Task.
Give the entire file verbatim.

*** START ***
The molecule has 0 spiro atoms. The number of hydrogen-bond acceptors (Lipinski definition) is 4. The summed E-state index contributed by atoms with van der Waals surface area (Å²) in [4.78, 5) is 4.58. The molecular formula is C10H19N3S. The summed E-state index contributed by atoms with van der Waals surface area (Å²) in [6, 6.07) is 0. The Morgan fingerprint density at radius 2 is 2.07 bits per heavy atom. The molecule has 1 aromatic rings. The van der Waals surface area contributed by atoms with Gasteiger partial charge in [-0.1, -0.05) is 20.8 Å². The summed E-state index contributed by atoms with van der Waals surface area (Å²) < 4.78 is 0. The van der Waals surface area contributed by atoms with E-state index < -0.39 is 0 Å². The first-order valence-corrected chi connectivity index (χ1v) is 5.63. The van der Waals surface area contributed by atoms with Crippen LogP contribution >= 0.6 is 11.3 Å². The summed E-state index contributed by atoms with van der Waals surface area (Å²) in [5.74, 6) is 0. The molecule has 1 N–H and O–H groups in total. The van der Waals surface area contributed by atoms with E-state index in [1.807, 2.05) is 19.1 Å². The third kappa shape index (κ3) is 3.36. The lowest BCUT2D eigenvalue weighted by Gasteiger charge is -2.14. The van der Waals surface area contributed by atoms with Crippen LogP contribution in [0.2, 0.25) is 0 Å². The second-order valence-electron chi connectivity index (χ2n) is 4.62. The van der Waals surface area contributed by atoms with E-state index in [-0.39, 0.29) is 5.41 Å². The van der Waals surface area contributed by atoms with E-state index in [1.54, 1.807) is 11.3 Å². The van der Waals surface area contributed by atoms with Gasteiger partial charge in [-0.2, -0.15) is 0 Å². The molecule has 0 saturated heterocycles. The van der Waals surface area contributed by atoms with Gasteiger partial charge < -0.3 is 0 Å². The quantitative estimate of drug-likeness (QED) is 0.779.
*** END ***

The molecule has 0 spiro atoms. The number of hydrogen-bond acceptors (Lipinski definition) is 4. The summed E-state index contributed by atoms with van der Waals surface area (Å²) in [4.78, 5) is 4.58. The molecular formula is C10H19N3S. The summed E-state index contributed by atoms with van der Waals surface area (Å²) in [6, 6.07) is 0. The Morgan fingerprint density at radius 2 is 2.07 bits per heavy atom. The molecule has 1 aromatic rings. The van der Waals surface area contributed by atoms with Gasteiger partial charge in [-0.1, -0.05) is 20.8 Å². The summed E-state index contributed by atoms with van der Waals surface area (Å²) < 4.78 is 0. The van der Waals surface area contributed by atoms with E-state index < -0.39 is 0 Å². The first-order valence-corrected chi connectivity index (χ1v) is 5.63. The van der Waals surface area contributed by atoms with Crippen LogP contribution >= 0.6 is 11.3 Å². The summed E-state index contributed by atoms with van der Waals surface area (Å²) in [5.74, 6) is 0. The molecule has 1 N–H and O–H groups in total. The van der Waals surface area contributed by atoms with E-state index in [1.807, 2.05) is 19.1 Å². The third kappa shape index (κ3) is 3.36. The lowest BCUT2D eigenvalue weighted by Gasteiger charge is -2.14. The van der Waals surface area contributed by atoms with Crippen LogP contribution in [0.2, 0.25) is 0 Å². The second-order valence-electron chi connectivity index (χ2n) is 4.62. The van der Waals surface area contributed by atoms with E-state index in [-0.39, 0.29) is 5.41 Å². The van der Waals surface area contributed by atoms with E-state index in [1.54, 1.807) is 11.3 Å². The van der Waals surface area contributed by atoms with Gasteiger partial charge in [-0.2, -0.15) is 0 Å². The molecule has 0 saturated heterocycles. The van der Waals surface area contributed by atoms with Gasteiger partial charge < -0.3 is 0 Å². The quantitative estimate of drug-likeness (QED) is 0.779.